6 Steps to a quick automotive check-up

Your car needs regular servicing in order to continue running smoothly. The good news is that even though a mechanic can do everything for you, most of it can be done in your garage. We’re not talking about overhauling your engine or transmission. We’re referring to the little things that can influence your car’s performance, maneuverability, and handling over time. Below, I’ll provide a 6-step checklist that you can use to make sure your vehicle is in tip-top condition.

Step 1 – Check The Oil

Get used to checking your oil every few weeks. That way, you’ll have the peace of mind of knowing that your engine will remain well-lubricated while you’re driving. Often, engines will begin burning or consuming too much oil. Checking it periodically will help you keep on top of potential problems.

Step 2 – Check The Coolant

You should check your car’s coolant level regularly, especially if you drive for long distances. Even though it’s easy to keep the reservoir filled, a lot of drivers neglect going so. If the levels decline too far, your vehicle’s engine can overheat. That can lead to expensive damage.

Step 3 – Examine The Air Filter

Look at your air filter every time you change the oil. You won’t need to replace it each time (unless you’re driving over extremely dusty roads), but you should replace it when it gets dirty. The air filter catches debris before it can enter your engine. Over time, the accumulation of dirt and dust will prevent proper airflow.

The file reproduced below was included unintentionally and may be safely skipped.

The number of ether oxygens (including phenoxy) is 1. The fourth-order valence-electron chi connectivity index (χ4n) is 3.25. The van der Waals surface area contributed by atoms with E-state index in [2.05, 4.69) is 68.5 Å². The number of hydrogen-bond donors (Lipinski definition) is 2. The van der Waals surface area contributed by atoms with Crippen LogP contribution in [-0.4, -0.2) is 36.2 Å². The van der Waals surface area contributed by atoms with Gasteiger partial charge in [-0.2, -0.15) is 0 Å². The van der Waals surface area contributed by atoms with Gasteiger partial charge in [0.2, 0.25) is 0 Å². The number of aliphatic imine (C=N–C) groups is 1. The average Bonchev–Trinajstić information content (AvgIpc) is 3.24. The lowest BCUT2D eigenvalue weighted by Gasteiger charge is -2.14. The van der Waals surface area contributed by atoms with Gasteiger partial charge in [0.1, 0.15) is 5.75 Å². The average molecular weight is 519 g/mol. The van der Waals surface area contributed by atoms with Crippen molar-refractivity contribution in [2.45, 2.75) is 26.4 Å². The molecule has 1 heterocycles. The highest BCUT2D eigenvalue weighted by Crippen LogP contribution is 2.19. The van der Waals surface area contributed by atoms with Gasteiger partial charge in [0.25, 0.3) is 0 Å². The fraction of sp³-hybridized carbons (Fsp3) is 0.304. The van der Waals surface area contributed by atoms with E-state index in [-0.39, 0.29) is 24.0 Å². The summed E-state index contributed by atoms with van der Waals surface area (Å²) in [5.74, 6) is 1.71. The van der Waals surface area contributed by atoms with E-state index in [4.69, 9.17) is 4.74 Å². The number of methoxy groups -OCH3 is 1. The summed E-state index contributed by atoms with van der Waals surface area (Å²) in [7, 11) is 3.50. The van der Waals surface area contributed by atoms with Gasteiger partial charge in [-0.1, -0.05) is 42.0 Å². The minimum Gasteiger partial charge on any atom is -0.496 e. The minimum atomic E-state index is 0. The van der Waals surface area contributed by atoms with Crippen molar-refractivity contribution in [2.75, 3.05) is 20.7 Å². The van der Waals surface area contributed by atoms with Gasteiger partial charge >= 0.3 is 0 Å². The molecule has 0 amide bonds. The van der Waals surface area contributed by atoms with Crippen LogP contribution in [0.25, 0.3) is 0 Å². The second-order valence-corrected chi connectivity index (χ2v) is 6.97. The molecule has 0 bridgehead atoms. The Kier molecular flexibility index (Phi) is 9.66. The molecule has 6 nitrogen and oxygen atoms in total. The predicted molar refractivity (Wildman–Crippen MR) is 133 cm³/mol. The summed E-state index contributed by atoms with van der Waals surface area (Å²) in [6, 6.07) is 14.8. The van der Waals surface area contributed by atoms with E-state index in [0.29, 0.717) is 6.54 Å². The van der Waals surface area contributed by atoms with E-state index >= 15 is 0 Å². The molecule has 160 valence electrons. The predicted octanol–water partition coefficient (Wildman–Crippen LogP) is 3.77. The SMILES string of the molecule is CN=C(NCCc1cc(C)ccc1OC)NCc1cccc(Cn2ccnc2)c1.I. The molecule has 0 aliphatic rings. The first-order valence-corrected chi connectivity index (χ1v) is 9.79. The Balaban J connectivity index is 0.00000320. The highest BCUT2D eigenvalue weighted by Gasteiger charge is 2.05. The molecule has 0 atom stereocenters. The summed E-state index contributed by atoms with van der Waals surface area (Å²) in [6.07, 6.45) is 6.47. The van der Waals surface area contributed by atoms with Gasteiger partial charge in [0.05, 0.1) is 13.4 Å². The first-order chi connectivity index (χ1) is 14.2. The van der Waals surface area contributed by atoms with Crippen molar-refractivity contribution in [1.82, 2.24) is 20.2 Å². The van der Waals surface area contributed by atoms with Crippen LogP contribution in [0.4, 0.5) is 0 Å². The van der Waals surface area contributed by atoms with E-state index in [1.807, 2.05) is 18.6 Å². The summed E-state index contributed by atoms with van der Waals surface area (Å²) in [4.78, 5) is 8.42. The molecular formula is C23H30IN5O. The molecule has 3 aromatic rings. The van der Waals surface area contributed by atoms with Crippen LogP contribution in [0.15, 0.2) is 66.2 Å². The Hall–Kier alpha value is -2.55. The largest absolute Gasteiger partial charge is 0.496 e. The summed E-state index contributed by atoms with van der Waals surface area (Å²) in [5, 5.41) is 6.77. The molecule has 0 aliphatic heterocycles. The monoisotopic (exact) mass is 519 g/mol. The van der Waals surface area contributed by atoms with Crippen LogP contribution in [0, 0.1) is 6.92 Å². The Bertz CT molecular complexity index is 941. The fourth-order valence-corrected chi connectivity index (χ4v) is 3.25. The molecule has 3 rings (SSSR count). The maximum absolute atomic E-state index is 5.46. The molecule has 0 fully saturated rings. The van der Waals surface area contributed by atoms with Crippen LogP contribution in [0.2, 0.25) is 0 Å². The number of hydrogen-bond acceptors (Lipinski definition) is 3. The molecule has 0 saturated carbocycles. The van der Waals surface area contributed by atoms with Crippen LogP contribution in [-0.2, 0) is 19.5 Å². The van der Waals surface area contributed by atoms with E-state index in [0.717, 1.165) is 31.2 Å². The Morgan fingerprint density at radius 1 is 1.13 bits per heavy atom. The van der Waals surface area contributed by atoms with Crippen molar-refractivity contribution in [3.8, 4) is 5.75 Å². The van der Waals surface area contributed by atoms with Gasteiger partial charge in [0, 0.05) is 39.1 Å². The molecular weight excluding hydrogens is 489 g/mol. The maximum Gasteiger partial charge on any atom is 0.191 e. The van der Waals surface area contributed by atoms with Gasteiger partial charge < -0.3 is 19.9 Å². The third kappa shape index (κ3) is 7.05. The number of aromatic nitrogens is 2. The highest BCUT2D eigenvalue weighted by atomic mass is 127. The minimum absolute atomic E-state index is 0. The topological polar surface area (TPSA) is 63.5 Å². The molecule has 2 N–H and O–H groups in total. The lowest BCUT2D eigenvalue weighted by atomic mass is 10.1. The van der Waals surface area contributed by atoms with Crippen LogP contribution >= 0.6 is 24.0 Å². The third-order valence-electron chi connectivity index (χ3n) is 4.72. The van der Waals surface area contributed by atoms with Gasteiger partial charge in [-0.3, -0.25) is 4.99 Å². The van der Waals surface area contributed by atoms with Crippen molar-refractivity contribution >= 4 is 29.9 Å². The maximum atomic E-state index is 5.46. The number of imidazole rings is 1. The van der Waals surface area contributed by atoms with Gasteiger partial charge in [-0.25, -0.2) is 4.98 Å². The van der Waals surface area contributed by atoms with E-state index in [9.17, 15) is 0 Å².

Step 4 – Fill Up Your Power Steering Fluid

Sometimes, it’s easy to take your vehicle’s power steering for granted. But, the ease with which you turn your wheel requires that you keep the fluid level topped off. Check it at least once a month. Then, if the level seems low, look in your owner’s manual to check whether a particular type of fluid is recommended.

Step 5 – Repair Dents And Dings

Not only do they look unattractive, but dents and door dings can also pave the way for rust to settle in. Unfortunately, being on the receiving end of these small blemishes is practically a foregone conclusion. As inconvenient as it is, getting them fixed can prevent costlier problems later.

Step 6 – Test The Lights

Most cars today are designed to warn the driver that one of the headlights is about to fail. The turn indicator will begin blinking rapidly before the light completely fails. To make sure that you haven’t missed the problem, get into the habit of checking your front and back lights every two weeks. The last thing you want is to find out one of your lights is broken while you’re driving in poor weather.

The six items above are not hard to check. They merely require a few minutes of your time. By keeping on top of each of them, you can help ensure that your vehicle is operating properly. If you notice signs of more severe issues (for example, your engine is burning oil), have a trained mechanic take a closer look.

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